Mr. Darkins was an Afro-american. During my trip to Pittsburgh with him by car, I also learnt first-hand how segregated things were at that time. We had to sit in a separate counter at a diner!

Then there was the family of Clifford and Peggy Thomas of Greene, NY. They introduced me to how a typical American family lives in a village. Peggy also introduced me and Ramaa to pancakes and maple syrup and to strawberry shortcake!

The next stop was at the Children’s Hospital of Philadelphia, affectionately known as CHOP – and what a stop! That was the beginning of my career in Pediatrics. Who are some of my teachers at CHOP who influenced me?

Doctor Milton Rappaport was one of them. He was a giant in knowledge and in stature. He read medical journals in five different languages. He was a pioneer in several new fields in pediatrics. He taught me (he did not ask me to notice; but I noticed how he did) how to hold newborn babies safely, without any risk of dropping them. (When I was demonstrating this method to students at Chennai later, they were all scared that I was going to drop the baby!) He taught me the importance of expanding my horizon in reading. He insisted that I read far and wide and develop other interests. 

Doctor Stokes was a gentleman and a statesman. We rarely see such gentleman in medicine as Chairman. When I interviewed with him for residency his first question was about cricket in India and not about pediatrics. I learnt later that he did not like intimidating students and this was how he helped his students and colleagues to relax.

Later he taught me how a professor or any one in a high position can come down and just be human. Here is one of the  most touching incidents in my life to document what I mean.  After my second stint in US, I was getting ready to return to India for good and set up a research project at the Egmore Children’s Hospital in collaboration with CHOP. At that time, we were living in a one bedroom apartment in Camden, NJ and both Bama and Hari were very young. Hari was hardly 3 months old. 

Dr.Stokes had just returned back from Denmark after being honored by the King of Denmark for his work during World War II. He wanted to see me before I left. I offered to come and see him. He said: “You are probably busy packing up for your return home. Besides, Ramaa just had a baby. Let us come and see you”. He drove from Chestnut Hill, outside Philadelphia to Camden NJ with his wife and visited us in our tiny apartment. Just a day before we left for India, Dr. Stokes drove to Camden to my apartment, with his wife. (I still have a picture of him sitting in my apartment and with Hari as an infant on Mrs. Stokes’ lap).

During the conversation he said: “I am 70. You are going back to India for good. I do not know whether I will get a chance to see you again. That is why I came”.   I have tears in my eyes as I write about this episode. True enough, he passed away before I came back in 1970.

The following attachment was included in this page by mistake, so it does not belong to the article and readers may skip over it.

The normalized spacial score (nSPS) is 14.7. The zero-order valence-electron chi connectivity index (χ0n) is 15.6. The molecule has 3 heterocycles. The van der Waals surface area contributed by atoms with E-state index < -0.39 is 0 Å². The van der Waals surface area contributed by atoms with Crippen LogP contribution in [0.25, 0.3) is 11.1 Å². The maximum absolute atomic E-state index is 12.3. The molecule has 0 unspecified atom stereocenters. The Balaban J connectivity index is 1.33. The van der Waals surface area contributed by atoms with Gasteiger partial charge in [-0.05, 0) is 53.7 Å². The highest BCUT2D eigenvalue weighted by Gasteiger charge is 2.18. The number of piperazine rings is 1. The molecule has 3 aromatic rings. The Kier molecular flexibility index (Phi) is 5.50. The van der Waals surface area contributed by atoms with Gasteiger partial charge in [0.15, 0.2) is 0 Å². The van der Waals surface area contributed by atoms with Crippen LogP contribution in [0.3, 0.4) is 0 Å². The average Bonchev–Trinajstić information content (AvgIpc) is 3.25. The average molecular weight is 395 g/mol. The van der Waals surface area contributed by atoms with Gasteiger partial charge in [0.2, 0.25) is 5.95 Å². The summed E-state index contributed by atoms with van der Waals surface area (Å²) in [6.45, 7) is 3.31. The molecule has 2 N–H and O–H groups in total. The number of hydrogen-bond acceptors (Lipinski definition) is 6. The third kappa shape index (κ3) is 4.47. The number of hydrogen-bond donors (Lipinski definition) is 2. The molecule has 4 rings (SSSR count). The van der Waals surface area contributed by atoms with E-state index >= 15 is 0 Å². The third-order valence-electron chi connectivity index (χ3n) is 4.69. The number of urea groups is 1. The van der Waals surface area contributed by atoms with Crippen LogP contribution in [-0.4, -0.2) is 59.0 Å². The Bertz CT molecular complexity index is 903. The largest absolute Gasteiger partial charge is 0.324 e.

The main lesson is that even if you are a “big shot” or a Professor or a famous person, you must have concern for others, give respect to others irrespective of their position in life and treat everyone with dignity.

The next most important person who influenced me at CHOP was Doctor Lewis L. Coriell. More about him and what I learnt from him in the next post.

Saturday, July 31, 2021

Life's Lessons - Who taught me what? (6)

 My special older sister: (Nagammal) She taught me what love for a younger sibling is and how to show it.

My children (Bama, Hari and Sheela)

My children taught me to loosen up, although I probably did not come to their expectations. I was somewhat rigid and orthodox in my thinking about many things. They changed me with Ramaa’s help and through her.

Teachers in School, College etc

There were many teachers in my school (Rajah”s High School) who were simple gentlemen from my hometown. They showed me what dedicated teaching means and why one takes this profession for such meager salary.

My time at Loyola College was essential for my further development and entry to medical school. Other than quality broad education, what I learnt during those two years were about life in general and growing up into an adult. I learnt about taking care of my own needs. I learnt to play sports. The most important experience was that of making some life-long friends (Peter Fernandez, “Rangs”, Chandra and Meenakshisundaram). They are still friends after 60 years. 

Medical School (Madras Medical College)

Who were some of the most influential people in medicine and how?

Top on the list is Dr.K.V. Thiruvengadam (affectionately known as KVT by all his students) with whom I was in contact until his death, sadly one of the victims of the COVID pandemic. I learnt from him what it is to be a clinician, how to be compassionate, and how to be soft and gentle with people. For bedside manners, he was my role model.

For social justice, Dr.K.S.Sanjivi set the standard for me.

Dr.S.T.Achar was responsible for creating in me an interest in pediatrics. He was another role model for my clinical skills.

While at Wadia Hospital for Children at Mumbai known at that time as Bombay, Dr. S.M. Merchant showed me how to make observations, interpret them and use clinical logic.

Above all, these role-models of mine treated everyone with compassion and kindness. They treated the rich and the poor with equal respect.

One other great experience while at the medical school was probably responsible for sowing the seeds for my interest in scientific inquiry. This was a visit by a WHO team who taught at my medical school for several weeks. I was fortunate enough to attend talks by Sir Alexander Fleming and Dr. Heymans (Both Nobel Laureates), Dr. Samuel Levine (Bellevue Hospital, Neonatology), Dr.Charles Aub (cardiologist, Harvard) and Dr.Leo Rigler (radiologist, University of Minnesota).